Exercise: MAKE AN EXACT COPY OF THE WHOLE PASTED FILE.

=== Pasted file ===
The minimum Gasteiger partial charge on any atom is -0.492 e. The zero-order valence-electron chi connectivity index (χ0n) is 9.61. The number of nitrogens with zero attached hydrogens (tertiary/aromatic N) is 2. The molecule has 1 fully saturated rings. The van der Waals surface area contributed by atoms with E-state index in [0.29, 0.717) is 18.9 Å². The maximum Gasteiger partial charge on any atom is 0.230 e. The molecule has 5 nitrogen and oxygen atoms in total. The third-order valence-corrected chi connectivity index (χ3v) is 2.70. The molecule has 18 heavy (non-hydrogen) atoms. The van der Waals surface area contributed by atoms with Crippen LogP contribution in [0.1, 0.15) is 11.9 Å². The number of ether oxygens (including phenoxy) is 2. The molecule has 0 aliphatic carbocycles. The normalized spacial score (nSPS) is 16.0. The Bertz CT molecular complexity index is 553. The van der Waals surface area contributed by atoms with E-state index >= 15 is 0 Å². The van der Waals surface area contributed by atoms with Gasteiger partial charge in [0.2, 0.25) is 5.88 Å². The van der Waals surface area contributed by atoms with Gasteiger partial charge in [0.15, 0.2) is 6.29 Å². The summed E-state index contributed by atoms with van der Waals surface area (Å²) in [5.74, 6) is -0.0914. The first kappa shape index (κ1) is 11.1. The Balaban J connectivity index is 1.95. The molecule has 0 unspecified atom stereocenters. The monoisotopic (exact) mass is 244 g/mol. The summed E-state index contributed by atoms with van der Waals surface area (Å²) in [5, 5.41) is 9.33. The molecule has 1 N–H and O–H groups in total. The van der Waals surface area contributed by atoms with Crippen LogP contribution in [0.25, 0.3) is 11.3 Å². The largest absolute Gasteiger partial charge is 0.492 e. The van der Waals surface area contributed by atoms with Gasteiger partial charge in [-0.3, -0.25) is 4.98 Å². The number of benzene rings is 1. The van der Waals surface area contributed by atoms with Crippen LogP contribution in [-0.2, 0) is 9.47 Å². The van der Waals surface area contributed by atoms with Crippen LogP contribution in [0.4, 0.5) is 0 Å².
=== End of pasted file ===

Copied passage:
The minimum Gasteiger partial charge on any atom is -0.492 e. The zero-order valence-electron chi connectivity index (χ0n) is 9.61. The number of nitrogens with zero attached hydrogens (tertiary/aromatic N) is 2. The molecule has 1 fully saturated rings. The van der Waals surface area contributed by atoms with E-state index in [0.29, 0.717) is 18.9 Å². The maximum Gasteiger partial charge on any atom is 0.230 e. The molecule has 5 nitrogen and oxygen atoms in total. The third-order valence-corrected chi connectivity index (χ3v) is 2.70. The molecule has 18 heavy (non-hydrogen) atoms. The van der Waals surface area contributed by atoms with Crippen LogP contribution in [0.1, 0.15) is 11.9 Å². The number of ether oxygens (including phenoxy) is 2. The molecule has 0 aliphatic carbocycles. The normalized spacial score (nSPS) is 16.0. The Bertz CT molecular complexity index is 553. The van der Waals surface area contributed by atoms with E-state index >= 15 is 0 Å². The van der Waals surface area contributed by atoms with Gasteiger partial charge in [0.2, 0.25) is 5.88 Å². The van der Waals surface area contributed by atoms with Gasteiger partial charge in [0.15, 0.2) is 6.29 Å². The summed E-state index contributed by atoms with van der Waals surface area (Å²) in [5.74, 6) is -0.0914. The first kappa shape index (κ1) is 11.1. The Balaban J connectivity index is 1.95. The molecule has 0 unspecified atom stereocenters. The monoisotopic (exact) mass is 244 g/mol. The summed E-state index contributed by atoms with van der Waals surface area (Å²) in [5, 5.41) is 9.33. The molecule has 1 N–H and O–H groups in total. The van der Waals surface area contributed by atoms with Crippen LogP contribution in [0.25, 0.3) is 11.3 Å². The largest absolute Gasteiger partial charge is 0.492 e. The van der Waals surface area contributed by atoms with Gasteiger partial charge in [-0.3, -0.25) is 4.98 Å². The number of benzene rings is 1. The van der Waals surface area contributed by atoms with Crippen LogP contribution in [-0.2, 0) is 9.47 Å². The van der Waals surface area contributed by atoms with Crippen LogP contribution in [0.4, 0.5) is 0 Å².